2.5, maybe. The characters were by and large obnoxious, and most of the dialogue and internal monologues (which is most of the book), were cheesy and2.5, maybe. The characters were by and large obnoxious, and most of the dialogue and internal monologues (which is most of the book), were cheesy and amateurish. I've never read Samantha Chase, but I expect more of Noelle Adams, at least as far as enjoyable characters go -- even if the plots are often throwaway fluff. But eh, at least it was free....more
2.5, maybe. Though these books are often throwaway, and VERY formulaic, Adams/Kent normally makes up for it in really engaging characters and a good a2.5, maybe. Though these books are often throwaway, and VERY formulaic, Adams/Kent normally makes up for it in really engaging characters and a good amount of humor. The hows of how these couples came to be together are often pretty stretched, but they're a fun what-if to explore. But this was one of her most stretched, least believable premises that I've read to date, and the characters didn't really make up for it. ...more
4.5 This had a fantastic opener, and was pretty damn solid throughout. Really enjoyed this, and now it makes me want to dig out my copy of Struck, Jen4.5 This had a fantastic opener, and was pretty damn solid throughout. Really enjoyed this, and now it makes me want to dig out my copy of Struck, Jennifer's debut, which has been sitting around on my shelves since it came out, and see if it's as good. ...more
Say "kitchen witch" and I'm there. (Especially when said kitchen witch tells me, personally, that I should eat nasturtiums, which I love...) There's jSay "kitchen witch" and I'm there. (Especially when said kitchen witch tells me, personally, that I should eat nasturtiums, which I love...) There's just something so. . . charming and quirky and endearing in stories around the theme of kitchen witchery, and this was no exception. If you’re unfamiliar with the term, it's like magical realism's more universally palatable cousin (and we all know how I feel about magical realism). Think Practical Magic. Just Say Yes is the even more palatable cousin, actually – the kitchen witchiness is subtle, never beating you over the head with quikry magicfulness, which I imagine many people will appreciate.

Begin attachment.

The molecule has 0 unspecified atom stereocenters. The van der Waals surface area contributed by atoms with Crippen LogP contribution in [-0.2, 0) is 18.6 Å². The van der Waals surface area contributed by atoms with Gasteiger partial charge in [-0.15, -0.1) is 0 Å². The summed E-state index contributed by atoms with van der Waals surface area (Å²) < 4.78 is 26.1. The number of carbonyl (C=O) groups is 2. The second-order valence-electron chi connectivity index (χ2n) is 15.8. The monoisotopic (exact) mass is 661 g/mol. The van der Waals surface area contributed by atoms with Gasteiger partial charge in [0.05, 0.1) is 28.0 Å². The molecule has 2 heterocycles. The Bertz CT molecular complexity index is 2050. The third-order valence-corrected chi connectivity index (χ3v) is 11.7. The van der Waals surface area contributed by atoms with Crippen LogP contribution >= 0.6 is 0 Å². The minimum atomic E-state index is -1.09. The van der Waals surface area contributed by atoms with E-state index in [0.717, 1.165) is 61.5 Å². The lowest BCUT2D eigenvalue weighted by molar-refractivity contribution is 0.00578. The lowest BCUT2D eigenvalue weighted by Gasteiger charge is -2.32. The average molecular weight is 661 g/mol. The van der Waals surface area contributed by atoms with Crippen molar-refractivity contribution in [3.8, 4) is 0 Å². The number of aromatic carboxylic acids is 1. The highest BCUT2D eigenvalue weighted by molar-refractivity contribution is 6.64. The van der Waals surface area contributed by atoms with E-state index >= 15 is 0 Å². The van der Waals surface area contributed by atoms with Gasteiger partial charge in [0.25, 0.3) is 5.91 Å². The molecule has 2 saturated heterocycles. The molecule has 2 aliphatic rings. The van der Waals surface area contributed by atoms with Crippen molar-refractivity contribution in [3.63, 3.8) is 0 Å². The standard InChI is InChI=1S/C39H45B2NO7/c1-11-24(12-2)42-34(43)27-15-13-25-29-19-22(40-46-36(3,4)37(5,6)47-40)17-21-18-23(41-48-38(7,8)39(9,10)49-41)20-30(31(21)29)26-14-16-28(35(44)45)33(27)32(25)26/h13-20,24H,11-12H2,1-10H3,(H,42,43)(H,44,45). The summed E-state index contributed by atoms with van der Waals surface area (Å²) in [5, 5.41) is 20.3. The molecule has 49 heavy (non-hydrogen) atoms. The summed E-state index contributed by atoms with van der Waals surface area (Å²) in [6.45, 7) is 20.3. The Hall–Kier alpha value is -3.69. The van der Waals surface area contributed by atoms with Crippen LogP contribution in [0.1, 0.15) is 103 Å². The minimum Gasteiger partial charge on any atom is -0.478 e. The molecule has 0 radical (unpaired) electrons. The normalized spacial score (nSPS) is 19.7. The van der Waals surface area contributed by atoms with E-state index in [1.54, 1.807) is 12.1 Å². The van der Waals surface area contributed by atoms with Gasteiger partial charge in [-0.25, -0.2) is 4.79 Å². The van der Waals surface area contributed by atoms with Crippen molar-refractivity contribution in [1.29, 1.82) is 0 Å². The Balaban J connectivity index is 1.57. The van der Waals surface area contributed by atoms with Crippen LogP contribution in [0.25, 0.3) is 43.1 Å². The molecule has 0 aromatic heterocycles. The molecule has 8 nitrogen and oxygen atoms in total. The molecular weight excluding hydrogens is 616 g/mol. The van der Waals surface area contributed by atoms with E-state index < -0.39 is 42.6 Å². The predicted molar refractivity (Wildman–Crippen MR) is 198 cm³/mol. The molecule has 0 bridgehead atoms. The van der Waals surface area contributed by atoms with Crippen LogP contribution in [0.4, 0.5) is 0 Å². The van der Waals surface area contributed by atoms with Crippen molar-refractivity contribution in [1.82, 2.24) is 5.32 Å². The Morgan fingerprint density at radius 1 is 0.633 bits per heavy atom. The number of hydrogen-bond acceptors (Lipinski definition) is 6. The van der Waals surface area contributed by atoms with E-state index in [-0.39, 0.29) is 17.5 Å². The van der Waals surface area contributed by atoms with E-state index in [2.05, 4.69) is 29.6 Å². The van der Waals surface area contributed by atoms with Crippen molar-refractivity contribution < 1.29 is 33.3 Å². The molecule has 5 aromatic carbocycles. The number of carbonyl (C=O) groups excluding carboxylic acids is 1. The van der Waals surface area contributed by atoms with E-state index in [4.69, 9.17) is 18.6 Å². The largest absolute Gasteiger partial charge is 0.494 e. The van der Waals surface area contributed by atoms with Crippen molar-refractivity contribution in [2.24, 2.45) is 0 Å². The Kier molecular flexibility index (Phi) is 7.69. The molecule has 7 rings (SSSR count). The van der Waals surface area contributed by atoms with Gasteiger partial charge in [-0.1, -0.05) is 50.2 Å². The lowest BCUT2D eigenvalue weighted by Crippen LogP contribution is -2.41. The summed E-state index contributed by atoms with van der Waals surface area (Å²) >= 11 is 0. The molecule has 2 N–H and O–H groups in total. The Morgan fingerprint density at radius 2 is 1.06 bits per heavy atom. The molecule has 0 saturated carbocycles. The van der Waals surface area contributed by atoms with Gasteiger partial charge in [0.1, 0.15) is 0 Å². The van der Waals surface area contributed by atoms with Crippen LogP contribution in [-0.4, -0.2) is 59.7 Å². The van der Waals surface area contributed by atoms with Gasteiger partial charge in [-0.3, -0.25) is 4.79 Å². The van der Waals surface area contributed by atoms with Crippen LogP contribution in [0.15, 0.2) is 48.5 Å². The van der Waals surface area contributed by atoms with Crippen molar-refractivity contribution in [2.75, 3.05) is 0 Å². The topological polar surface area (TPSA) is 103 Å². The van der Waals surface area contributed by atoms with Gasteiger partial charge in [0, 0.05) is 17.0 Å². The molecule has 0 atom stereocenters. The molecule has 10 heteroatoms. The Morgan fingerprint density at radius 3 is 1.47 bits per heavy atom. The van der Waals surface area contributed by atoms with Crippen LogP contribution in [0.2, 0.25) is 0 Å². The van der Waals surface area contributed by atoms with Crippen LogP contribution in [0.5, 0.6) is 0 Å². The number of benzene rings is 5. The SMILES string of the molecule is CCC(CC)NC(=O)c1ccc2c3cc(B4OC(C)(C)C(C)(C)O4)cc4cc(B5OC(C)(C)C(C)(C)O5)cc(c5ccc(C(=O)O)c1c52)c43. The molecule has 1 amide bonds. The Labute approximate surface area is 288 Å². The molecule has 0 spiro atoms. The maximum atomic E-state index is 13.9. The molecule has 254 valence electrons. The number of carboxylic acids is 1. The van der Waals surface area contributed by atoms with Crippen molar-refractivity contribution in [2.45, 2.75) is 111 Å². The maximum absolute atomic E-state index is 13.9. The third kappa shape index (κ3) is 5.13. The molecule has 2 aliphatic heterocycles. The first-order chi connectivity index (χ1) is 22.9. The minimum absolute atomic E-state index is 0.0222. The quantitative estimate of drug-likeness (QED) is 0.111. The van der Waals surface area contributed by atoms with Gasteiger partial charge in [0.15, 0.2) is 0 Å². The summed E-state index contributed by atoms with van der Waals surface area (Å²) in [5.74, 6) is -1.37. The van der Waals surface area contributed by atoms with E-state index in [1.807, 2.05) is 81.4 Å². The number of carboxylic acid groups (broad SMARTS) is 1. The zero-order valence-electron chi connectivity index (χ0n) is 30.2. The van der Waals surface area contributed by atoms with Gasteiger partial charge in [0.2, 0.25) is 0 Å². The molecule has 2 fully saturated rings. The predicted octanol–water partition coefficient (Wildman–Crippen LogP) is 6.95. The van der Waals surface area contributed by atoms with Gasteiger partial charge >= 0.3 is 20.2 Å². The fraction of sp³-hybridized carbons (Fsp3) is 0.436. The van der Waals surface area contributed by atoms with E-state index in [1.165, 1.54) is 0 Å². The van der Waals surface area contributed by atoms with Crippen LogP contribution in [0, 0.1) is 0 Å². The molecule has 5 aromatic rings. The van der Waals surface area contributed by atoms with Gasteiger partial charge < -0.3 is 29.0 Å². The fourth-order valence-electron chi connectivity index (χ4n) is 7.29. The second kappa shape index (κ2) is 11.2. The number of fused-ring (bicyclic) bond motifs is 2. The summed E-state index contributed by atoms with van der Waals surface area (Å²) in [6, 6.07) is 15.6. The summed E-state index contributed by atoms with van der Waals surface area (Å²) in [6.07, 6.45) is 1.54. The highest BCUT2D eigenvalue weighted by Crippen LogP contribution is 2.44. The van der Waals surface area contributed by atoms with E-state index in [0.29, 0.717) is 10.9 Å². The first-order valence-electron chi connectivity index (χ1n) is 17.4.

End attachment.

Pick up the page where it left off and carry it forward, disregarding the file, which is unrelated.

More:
If you’ve been around for awhile, or follow my Austen event, you’ll probably already be aware that I tend to find Goodnight’s stories equal parts cute, funny, and sexy; they never fail to win me over and put a smile on my face. This was fun and funny and quirky and cute, as expected. There's charm and warmth to her characters, always balanced by a sharp, incisive humor, coated in a veneer of light sarcasm (never bitter or obnoxious, just witty). She seems to do well at fleshing out her casts, too, with great side/peripheral characters that you always want to see more of (which means you’re seeing just the right amount of them – always leave ‘em wanting more, and all that). There’s a great mother/daughter relationship, and other friend and family relationships and interactions that help ground the story and build it up nicely. There were times I questioned Max, the male lead, and whether he’d really be so gung-ho about all of the goings on, and the way Jade consistently pushes him away, but I still think it worked – and frankly, maybe that's my own biases clouding my perception of him. But it was never enough to thrust me out of the story or make me dislike either of the romantic leads, or their relationship.
Speaking of the relationship, which is kind of a central focus in a romance, this one was sexy and fast-building in a way that could go really wrong and feel like it’s fleeting and meaningless, but it managed to keep from going off the rails into cheesy territory. It's – for the most part – believable, and there seems like a solid-enough foundation and chemistry for it to go somewhere after the book has run its course. Goodnight wisely tests the romance and characters, beyond that initial getting-together/will-they-won’t-they. She gives them obstacles, and opportunities to grow stronger together, which is something that really elevates a romance novel for me. It takes it out of the realm of quick fluff, and makes it that much more believable. On top of all that, there’s a good streak of nerdery that pop culture/nerdom fans will appreciate. All in all, I’m glad to hear there's more in the series AND I totally want there to be an offshoot business, with recipes and label designs and all of it.